Some of the enthusiasms of youth travel well. Others don’t. When it comes to books, I can point to some I read in my teens and early twenties that still resonate with me today. For example, in science fiction, there are Walter M. Miller Jr.’s elliptical, transcendent A Canticle for Leibowitz (1960) and Andre Norton’s coming-into-manhood adventure Daybreak: 2250 A.D. (1952), originally titled Star Man’s Son. Both describe a post-apocalyptic world a relative short time after the bombs dropped. Isaac Asmiov’s Foundation Trilogy is something else again. The story told in three books — Foundation (1951), Foundation and Empire (1952) and Second Foundation (1953) — first saw the light of day in a string of short stories and novelettes published between 1942 and 1951. 30,000 years of chaos? As the first book opens,
Five years ago today, I was laid off by the Chicago Tribune. I had company. More than 50 other editorial employees were let go the same week I was shown the door. And another 70 or so had been sent packing during the previous nine months. For me, the lay-off didn’t come as a shock. Earlier in the week, I’d had lunch with a colleague who’d asked me if I was worried about the announcement about staff cuts that we knew was imminent. “Anyone who doesn’t realize that he’s walking around with a big target on his back isn’t paying attention,” I said. The next day — my day off — I was proved right. As if shattered by a laser beam I spent the rest of that day and most of the next in the office, packing up my files and books and tying up loose ends. And it was then that I realized one jarring result of the cutback — a kind of atomization of those of us involved. The day before, we had been part of the body of the Tribune. Now, though, it was as if each one of us had been shattered by laser beam […]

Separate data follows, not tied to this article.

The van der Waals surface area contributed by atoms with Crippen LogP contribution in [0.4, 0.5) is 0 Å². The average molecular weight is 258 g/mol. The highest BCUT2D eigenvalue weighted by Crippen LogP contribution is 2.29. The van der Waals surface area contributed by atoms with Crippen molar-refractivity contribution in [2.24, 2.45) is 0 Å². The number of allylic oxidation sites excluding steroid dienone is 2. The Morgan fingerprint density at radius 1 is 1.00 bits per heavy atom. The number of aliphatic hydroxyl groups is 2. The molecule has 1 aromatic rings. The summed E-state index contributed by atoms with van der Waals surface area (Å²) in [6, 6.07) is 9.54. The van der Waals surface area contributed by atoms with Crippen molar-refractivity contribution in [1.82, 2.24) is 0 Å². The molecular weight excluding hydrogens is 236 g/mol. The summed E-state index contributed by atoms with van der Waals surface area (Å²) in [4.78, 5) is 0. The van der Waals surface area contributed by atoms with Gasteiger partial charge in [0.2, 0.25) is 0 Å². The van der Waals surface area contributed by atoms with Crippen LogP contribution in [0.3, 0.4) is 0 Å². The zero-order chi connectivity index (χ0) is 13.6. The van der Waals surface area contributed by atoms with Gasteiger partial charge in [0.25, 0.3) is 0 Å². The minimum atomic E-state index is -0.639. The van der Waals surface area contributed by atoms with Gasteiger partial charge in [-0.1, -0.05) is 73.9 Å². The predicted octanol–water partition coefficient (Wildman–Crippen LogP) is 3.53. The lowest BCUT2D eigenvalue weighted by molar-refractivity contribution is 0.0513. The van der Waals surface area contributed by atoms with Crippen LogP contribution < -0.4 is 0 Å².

Terry Pratchett’s 40th Discworld novel Raising Steam, a wonderfully witty and thoughtful book, seems to have been a very personal novel for him to write. For one thing, Pratchett seems to be in love with locomotives and railroading, the latest new technology to come along and wreak vast changes, good and bad, on the nature of everyday life in Ankh-Morpork (the New York City of this particular alternate reality) and a large area of the Disc. In 1979, a German publisher issued The Railway Journey: The Industrialization of Time and Space in the 19th Century, a wildly interesting look at the impact of the new technology of railroading on everyday life in our particular reality. Seven years later, it appeared in English. Its author was a German-born resident of New York City — Wolfgang Schivelbusch.(1) I’m betting Pratchett read Schivelbusch’s delightfully eye-opening book about how the railroad suddenly changed the way people thought of distances and speed and landscapes and each other. (2) (3)